"I was inspired by the Ottawa session," Fahey says of the 2010 training workshops. "For an 'icebreaker' activity, we broke into groups and talked about taking pride in our jobs. The question was: 'Why is your job important?' There was a long pause in my group. People had no idea. We don't put a spotlight on our work, as Canadians. But then people started speaking and saying things like, 'I help get children out of abusive homes.' By the end of the icebreaker, there wasn't a dry eye in the place."

"Public services are important and so is tax fairness," Fahey believes. "We heard different perspectives about this. One person said taxes are a gift from our grandparents to us, to give us health and education."

"The campaign takes a grassroots approach," she explains. "We go to members, one on one, in lunch rooms. We talk to co-workers and family and friends. But we also use social media and YouTube videos. The campaign uses humour, too, which draws in people who don't normally listen."

Fahey helped organize a demonstration in front of a bank in Sudbury as part of the campaign. She says these financial institutions are the biggest lobbyists for corporate tax cuts. She was also involved with a community demonstration at Sudbury Regional Hospital to highlight the campaign messages. The protesters supported the cause of Sam Bruno, a local citizen who advocated for PET scans (Positron Emission Tomography) to be available to the general public, before dying of cancer last summer. The Bruno family, along with community members, continue to fundraise in his name.

"There is no accountability with corporations," Fahey says. "They don't say they will create jobs if we give them tax cuts. And we don't follow up to see if they do."

"People don't think things can change, but we elect governments," she says. "You have to motivate people. We can see this in the States. There are union rallies, and it has gone beyond union members. We are all a united force of union and community."

"I am optimistic, because the feedback to the campaign has been outstanding. People are catching on. We have a voice."

Fahey was in Toronto recently to demonstrate at the provincial legislature against a law taking away the right to strike from TTC workers (Toronto Transit Commission). "They closed down the legislature," she says. "We refused to leave. It's our government. And it is our place to be heard." (Unfortunately, the provincial government went ahead anyway and took the right to strike away from TTC workers, declaring the TTC an essential service.)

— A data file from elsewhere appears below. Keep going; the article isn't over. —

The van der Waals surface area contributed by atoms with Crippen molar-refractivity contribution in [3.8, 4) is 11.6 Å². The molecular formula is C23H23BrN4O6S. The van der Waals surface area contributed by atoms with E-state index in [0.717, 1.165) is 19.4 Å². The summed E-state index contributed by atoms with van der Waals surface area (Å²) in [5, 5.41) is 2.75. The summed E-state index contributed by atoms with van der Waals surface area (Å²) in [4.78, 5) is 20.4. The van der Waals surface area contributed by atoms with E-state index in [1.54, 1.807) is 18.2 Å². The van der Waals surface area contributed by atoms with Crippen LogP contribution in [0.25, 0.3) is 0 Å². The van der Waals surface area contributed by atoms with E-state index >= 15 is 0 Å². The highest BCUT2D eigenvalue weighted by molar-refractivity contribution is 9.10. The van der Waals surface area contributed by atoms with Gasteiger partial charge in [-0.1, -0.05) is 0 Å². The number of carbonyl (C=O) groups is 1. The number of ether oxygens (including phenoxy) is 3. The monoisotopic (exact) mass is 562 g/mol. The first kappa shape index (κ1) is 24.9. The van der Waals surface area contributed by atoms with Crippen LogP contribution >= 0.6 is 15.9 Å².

"It's time to take a stand," Fahey believes, before all is lost. "This is a unique campaign. Word-of-mouth hasn't been done in long time and we are putting pride back in people."

Sharron Gardner is an outreach worker in Kamloops, B.C., helping the homeless and people on income assistance. She has been working in social services in British Columbia's north and interior for more than 24 years and is a long-time member of the British Columbia Government and Service Employees' Union (BCGEU).

"It was good to meet other people in public services," she says of the gathering of champions in Ottawa last year. "You get to see what other public service workers were doing. You can read about these things, but it's never quite the same as talking to a frontline worker."

When Gardner gives talks, she considers the audience. "I talked to young workers a few weeks after Free the Children's WE Day event in October, during which both Martin Sheen and Al Gore spoke. So, I quoted Sheen and Gore. I also pointed out that our government collects more money in tuition fees from students than they collect in corporate taxes. Many of these young workers are part-time and go to university or college, so they get it."

Gardner says another way to look at our tax system is that we pay 32 cents on every dollar in taxes to the government, while corporations pay 11 cents for every dollar - and those taxes come from their profits. "If we have big corporations coming into our country, they should give back to Canada. They should pay like the rest of us."

As for public services, Gardner, like the other champions, says we have to connect the dots between getting a tax break and losing social services. "You may save $10 in a tax break, but the loss of the service could mean you pay $40 to get what you need, through privatization." As for universal health care, Gardner thinks we could expand the services. "I work with people and see how their physical health can be affected by the condition of their teeth." Gardner thinks dental care should be included.

The union demonstrations in the United States are very relevant, Gardner believes. "Seventeen protestors were just arrested in Washington State for protesting cuts to home care services," she says. And so is the survival of the American economy. "If Americans go under, we could, too."

With people taking to the streets from the United States to the Middle East, Gardner believes these times are as exciting as the 1960s. "We will bring about change," she predicts. "People realize we have to unite to bring change. This campaign is not just important for unions - it's important for everyone."


The richest 1% of Canadians now pay a lower total tax rate than the poorest 10%. Why doesn't this shock us any more?

Canada now has the lowest corporate tax rates of the richest 7 countries in the world. Our corporate tax rates are 15% lower than the U.S. rates. Just how low do we need to go?

In 1995, the top 10 earners in Canada made a combined total of $60.7 million. By 2007, that number had jumped to about $330 million.

Between 1990 and 2005, the total tax rate went up for the poorest Canadians and it went down for the wealthiest Canadians. The richest 1% of Canadians now have a lower total tax rate than the poorest 10% of Canadians.

Between 1993 and 2003, the five big Canadian banks used their offshore accounts to avoid paying $16 billion in Canadian taxes.

All Together Now campaign website


Janet Nicol is a Vancouver-based freelance writer and regular blogger.